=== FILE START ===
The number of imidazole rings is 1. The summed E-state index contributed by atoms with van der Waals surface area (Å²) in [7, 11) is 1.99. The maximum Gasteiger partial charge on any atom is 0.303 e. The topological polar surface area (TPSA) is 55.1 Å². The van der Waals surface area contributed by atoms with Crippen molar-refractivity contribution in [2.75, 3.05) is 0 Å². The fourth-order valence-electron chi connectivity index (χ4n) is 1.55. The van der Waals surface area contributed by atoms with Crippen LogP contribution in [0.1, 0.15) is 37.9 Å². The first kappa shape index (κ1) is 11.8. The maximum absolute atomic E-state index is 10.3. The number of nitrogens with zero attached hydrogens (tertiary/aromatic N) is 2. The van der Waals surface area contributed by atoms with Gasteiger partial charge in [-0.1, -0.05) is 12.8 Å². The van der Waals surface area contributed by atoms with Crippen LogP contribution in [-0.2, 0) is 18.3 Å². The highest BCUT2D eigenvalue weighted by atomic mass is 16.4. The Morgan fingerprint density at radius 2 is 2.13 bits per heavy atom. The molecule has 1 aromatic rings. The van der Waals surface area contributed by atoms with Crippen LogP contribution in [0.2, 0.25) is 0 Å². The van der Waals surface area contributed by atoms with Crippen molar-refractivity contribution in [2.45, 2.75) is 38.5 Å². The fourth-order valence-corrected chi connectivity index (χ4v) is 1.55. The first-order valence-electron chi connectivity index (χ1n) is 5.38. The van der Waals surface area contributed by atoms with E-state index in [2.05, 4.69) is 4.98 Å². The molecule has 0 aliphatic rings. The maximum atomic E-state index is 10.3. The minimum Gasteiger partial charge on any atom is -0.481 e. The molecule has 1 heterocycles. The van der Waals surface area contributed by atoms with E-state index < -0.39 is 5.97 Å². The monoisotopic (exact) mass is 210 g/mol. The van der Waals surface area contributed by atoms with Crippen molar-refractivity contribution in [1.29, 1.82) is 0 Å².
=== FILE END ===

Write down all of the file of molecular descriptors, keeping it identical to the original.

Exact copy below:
The number of imidazole rings is 1. The summed E-state index contributed by atoms with van der Waals surface area (Å²) in [7, 11) is 1.99. The maximum Gasteiger partial charge on any atom is 0.303 e. The topological polar surface area (TPSA) is 55.1 Å². The van der Waals surface area contributed by atoms with Crippen molar-refractivity contribution in [2.75, 3.05) is 0 Å². The fourth-order valence-electron chi connectivity index (χ4n) is 1.55. The van der Waals surface area contributed by atoms with Crippen LogP contribution in [0.1, 0.15) is 37.9 Å². The first kappa shape index (κ1) is 11.8. The maximum absolute atomic E-state index is 10.3. The number of nitrogens with zero attached hydrogens (tertiary/aromatic N) is 2. The van der Waals surface area contributed by atoms with Gasteiger partial charge in [-0.1, -0.05) is 12.8 Å². The van der Waals surface area contributed by atoms with Crippen LogP contribution in [-0.2, 0) is 18.3 Å². The highest BCUT2D eigenvalue weighted by atomic mass is 16.4. The Morgan fingerprint density at radius 2 is 2.13 bits per heavy atom. The molecule has 1 aromatic rings. The van der Waals surface area contributed by atoms with Crippen LogP contribution in [0.2, 0.25) is 0 Å². The van der Waals surface area contributed by atoms with Crippen molar-refractivity contribution in [2.45, 2.75) is 38.5 Å². The fourth-order valence-corrected chi connectivity index (χ4v) is 1.55. The first-order valence-electron chi connectivity index (χ1n) is 5.38. The van der Waals surface area contributed by atoms with E-state index in [2.05, 4.69) is 4.98 Å². The molecule has 0 aliphatic rings. The maximum atomic E-state index is 10.3. The minimum Gasteiger partial charge on any atom is -0.481 e. The molecule has 1 heterocycles. The van der Waals surface area contributed by atoms with E-state index < -0.39 is 5.97 Å². The monoisotopic (exact) mass is 210 g/mol. The van der Waals surface area contributed by atoms with Crippen molar-refractivity contribution in [1.29, 1.82) is 0 Å².